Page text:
Thursday, February 25, 2021

For months on end, the youngest of society have been largely devoid of interaction with their peers in educational, social and sporting settings.

The first week of October 2020 is when underage GAA matches were last played in Mayo and judging by the mood music emanating from Leinster House at present, it would seem optimistic to predict the gap between GAA seasons will be anything shorter than seven or eight months. It’s a long time for children of any age to be holed up, particularly those with a sporting inclination.

Action from the Mayo U14A football championship final between Kiltimagh and Castlebar Mitchels last October. Picture: Michael Donnelly

“It’s incredibly tough for them,” agrees Billy McNicholas, the GAA’s Games Development Manager for Mayo. It’s his and the job of six more Games Promotions Officers (GPOs) to orchestrate the coaching and development of players and coaches throughout the county, and to aid individual clubs in this work – an unenviable job when restricted to a computer screen over the course of three lockdowns. However, that all pales, says McNicholas, in comparison to the impact – mentally, physically and skills-wise – that lockdown has, and continues to have, on the GAA’s youth.

Billy McNicholas, Mayo GAA’s Games Development Manager. Picture: Michael Donnelly

The Swinford native got to see first-hand last July the reaction of players when after four months of inactivity the green light was eventually given for the GAA Cúl Camps to proceed.

“It was very noticeable that the children were subdued and worried about interacting with each other. It was about day three before they were back to normal – but the hesitancy that first Monday among the children was incredible and we felt very sorry for them. That was all down to being locked down.

“Physically, this is absolutely not a good time for them either,” adds McNicholas. “Our young population is leading a very sedentary lifestyle as it is, especially compared to 10 or 15 years ago, with computers, Playstations and phones. And when you haven’t got the physical or the mental aspects right, the skills are going to suffer as well, there’s no two ways about it.”

But any technical regression of young footballers and hurlers brought about by their months of inaction is, as far as Billy McNicholas is concerned, anything but the primary concern.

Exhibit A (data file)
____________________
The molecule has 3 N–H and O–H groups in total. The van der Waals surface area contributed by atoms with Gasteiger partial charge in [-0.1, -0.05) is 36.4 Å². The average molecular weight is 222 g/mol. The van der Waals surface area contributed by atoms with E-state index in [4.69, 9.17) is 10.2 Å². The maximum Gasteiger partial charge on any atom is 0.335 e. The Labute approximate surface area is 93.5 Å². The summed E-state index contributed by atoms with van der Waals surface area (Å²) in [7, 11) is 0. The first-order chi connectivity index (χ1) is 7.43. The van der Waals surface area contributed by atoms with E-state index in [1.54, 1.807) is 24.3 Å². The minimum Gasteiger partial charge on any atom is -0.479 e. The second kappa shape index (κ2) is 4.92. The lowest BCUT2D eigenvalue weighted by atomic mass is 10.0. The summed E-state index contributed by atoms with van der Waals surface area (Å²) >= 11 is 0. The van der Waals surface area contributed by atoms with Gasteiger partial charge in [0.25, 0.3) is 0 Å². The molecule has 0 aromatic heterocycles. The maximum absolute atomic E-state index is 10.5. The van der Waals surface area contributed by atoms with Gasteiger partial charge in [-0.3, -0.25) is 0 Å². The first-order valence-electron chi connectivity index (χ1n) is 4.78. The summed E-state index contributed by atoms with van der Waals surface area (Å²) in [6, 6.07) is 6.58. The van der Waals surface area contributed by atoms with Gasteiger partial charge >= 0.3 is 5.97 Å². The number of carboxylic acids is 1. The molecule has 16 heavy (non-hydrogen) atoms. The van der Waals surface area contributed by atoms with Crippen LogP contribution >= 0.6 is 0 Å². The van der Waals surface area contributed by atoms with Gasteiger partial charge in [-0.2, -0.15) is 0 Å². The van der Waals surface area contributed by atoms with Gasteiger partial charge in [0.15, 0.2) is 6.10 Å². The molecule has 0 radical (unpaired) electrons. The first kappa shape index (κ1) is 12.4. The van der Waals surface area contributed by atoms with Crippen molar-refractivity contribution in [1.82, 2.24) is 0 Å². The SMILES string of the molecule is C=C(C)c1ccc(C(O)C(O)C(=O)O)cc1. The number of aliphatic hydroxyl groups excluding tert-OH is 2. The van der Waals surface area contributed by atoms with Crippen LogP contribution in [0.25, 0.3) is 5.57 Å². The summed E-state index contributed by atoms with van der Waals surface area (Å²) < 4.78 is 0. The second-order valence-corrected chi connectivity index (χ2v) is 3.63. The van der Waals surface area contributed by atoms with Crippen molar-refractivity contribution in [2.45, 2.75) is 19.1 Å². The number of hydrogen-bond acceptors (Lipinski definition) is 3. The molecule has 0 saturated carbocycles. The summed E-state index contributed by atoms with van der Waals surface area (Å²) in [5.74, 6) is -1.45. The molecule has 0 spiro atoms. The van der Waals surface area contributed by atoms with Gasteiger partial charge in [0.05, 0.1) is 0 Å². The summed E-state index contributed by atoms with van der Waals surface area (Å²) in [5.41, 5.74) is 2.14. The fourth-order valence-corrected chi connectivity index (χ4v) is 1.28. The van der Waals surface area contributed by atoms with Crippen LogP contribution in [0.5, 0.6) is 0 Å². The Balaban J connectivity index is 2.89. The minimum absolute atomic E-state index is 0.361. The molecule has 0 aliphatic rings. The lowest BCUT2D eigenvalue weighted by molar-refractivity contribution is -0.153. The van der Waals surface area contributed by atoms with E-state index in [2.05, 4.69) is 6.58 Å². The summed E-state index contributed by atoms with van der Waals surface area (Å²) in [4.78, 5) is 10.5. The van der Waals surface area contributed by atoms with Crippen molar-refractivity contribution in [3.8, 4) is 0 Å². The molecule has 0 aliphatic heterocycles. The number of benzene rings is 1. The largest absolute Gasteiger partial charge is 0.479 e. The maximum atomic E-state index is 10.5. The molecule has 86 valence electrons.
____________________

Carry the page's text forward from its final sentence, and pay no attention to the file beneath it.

“You’ll have the very conscientious player who will have been outside practicing all the time and the player who said ‘look it, we’ll leave it for a while’, but we have excellent clubs and excellent coaches so I think the skills will come back to them very quickly once they get back into action. The main worry for me is the mental and physical elements of [lockdown].

“Whenever it happens, there will be a delight to be back but I think it will take a while for a lot of young players to mentally relax. But they will and the happiness will return because playing the game and learning the skills, it’s all about enjoying what you’re doing, and as long as you’re having fun you’re going to keep at it and your physical well-being is going to improve as a result, so too your skills.”

Billy McNicholas and Mayo’s GPOs have not allowed the grass to grow beneath their feet and have tried in as far as they can, to transfer so much of what they do into the virtual world. However, for all that good, honest and worthwhile work behind the scenes, there’s the yearning most of all to see boys and girls populating again the GAA pitches of Mayo – and sooner rather than later. McNicholas is certainly of that mind-set but appreciates too that the association must continue to work closely with the public health authorities and heed their advice.

“I am assuming they are looking at this very hard because our youth need this, our children need this and parents need this as well, to get their children back out and active again. But it has to be done in a safe manner.

“This winter lockdown has been hard, short days, long dark nights, but there’s a bit of brightness coming into the evenings again and a sense that things have changed a little bit, that there’s light at the end of the tunnel.

“I’m seeing more and more of our youth, very safely in ones and twos, out having a kick around and it’s great to see it. The primary schools are also going to be coming back soon and they’ll be a real indicator. Hopefully it works for us all.”

Read the full interview with Billy McNicholas in this week’s print edition of the Western People.

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